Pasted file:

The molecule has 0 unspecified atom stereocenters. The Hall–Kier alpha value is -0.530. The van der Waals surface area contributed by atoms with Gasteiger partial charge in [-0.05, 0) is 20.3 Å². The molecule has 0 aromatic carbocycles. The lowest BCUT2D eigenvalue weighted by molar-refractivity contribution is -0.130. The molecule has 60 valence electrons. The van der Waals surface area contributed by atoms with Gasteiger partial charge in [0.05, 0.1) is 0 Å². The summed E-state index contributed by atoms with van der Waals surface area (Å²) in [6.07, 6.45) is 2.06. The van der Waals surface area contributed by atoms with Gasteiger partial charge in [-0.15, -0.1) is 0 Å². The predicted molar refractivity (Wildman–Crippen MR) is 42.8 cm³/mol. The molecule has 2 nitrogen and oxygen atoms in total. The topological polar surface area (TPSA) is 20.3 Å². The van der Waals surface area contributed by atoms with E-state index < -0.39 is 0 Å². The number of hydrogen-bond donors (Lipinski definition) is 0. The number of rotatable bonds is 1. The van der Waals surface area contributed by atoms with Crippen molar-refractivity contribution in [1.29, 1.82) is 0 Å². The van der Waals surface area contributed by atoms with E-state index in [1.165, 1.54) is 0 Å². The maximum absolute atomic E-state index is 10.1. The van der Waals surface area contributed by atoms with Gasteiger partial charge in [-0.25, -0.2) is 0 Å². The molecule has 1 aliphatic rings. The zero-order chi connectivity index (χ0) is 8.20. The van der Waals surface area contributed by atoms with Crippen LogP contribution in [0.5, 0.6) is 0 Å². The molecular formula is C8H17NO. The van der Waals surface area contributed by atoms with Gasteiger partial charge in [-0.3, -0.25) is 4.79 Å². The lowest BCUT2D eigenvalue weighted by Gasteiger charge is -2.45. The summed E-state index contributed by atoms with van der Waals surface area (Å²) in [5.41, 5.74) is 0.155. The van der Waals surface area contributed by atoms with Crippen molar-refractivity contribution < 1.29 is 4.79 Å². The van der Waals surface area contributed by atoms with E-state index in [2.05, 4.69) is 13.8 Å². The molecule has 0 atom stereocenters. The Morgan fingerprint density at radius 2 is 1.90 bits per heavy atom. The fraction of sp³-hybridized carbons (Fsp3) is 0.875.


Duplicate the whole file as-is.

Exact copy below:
The molecule has 0 unspecified atom stereocenters. The Hall–Kier alpha value is -0.530. The van der Waals surface area contributed by atoms with Gasteiger partial charge in [-0.05, 0) is 20.3 Å². The molecule has 0 aromatic carbocycles. The lowest BCUT2D eigenvalue weighted by molar-refractivity contribution is -0.130. The molecule has 60 valence electrons. The van der Waals surface area contributed by atoms with Gasteiger partial charge in [0.05, 0.1) is 0 Å². The summed E-state index contributed by atoms with van der Waals surface area (Å²) in [6.07, 6.45) is 2.06. The van der Waals surface area contributed by atoms with Gasteiger partial charge in [-0.15, -0.1) is 0 Å². The predicted molar refractivity (Wildman–Crippen MR) is 42.8 cm³/mol. The molecule has 2 nitrogen and oxygen atoms in total. The topological polar surface area (TPSA) is 20.3 Å². The van der Waals surface area contributed by atoms with E-state index < -0.39 is 0 Å². The number of hydrogen-bond donors (Lipinski definition) is 0. The number of rotatable bonds is 1. The van der Waals surface area contributed by atoms with Crippen molar-refractivity contribution in [1.29, 1.82) is 0 Å². The van der Waals surface area contributed by atoms with E-state index in [1.165, 1.54) is 0 Å². The maximum absolute atomic E-state index is 10.1. The van der Waals surface area contributed by atoms with Gasteiger partial charge in [-0.25, -0.2) is 0 Å². The molecule has 1 aliphatic rings. The zero-order chi connectivity index (χ0) is 8.20. The van der Waals surface area contributed by atoms with Crippen LogP contribution in [0.5, 0.6) is 0 Å². The molecular formula is C8H17NO. The van der Waals surface area contributed by atoms with Gasteiger partial charge in [-0.3, -0.25) is 4.79 Å². The lowest BCUT2D eigenvalue weighted by Gasteiger charge is -2.45. The summed E-state index contributed by atoms with van der Waals surface area (Å²) in [5.41, 5.74) is 0.155. The van der Waals surface area contributed by atoms with Crippen molar-refractivity contribution < 1.29 is 4.79 Å². The van der Waals surface area contributed by atoms with E-state index in [2.05, 4.69) is 13.8 Å². The molecule has 0 atom stereocenters. The Morgan fingerprint density at radius 2 is 1.90 bits per heavy atom. The fraction of sp³-hybridized carbons (Fsp3) is 0.875.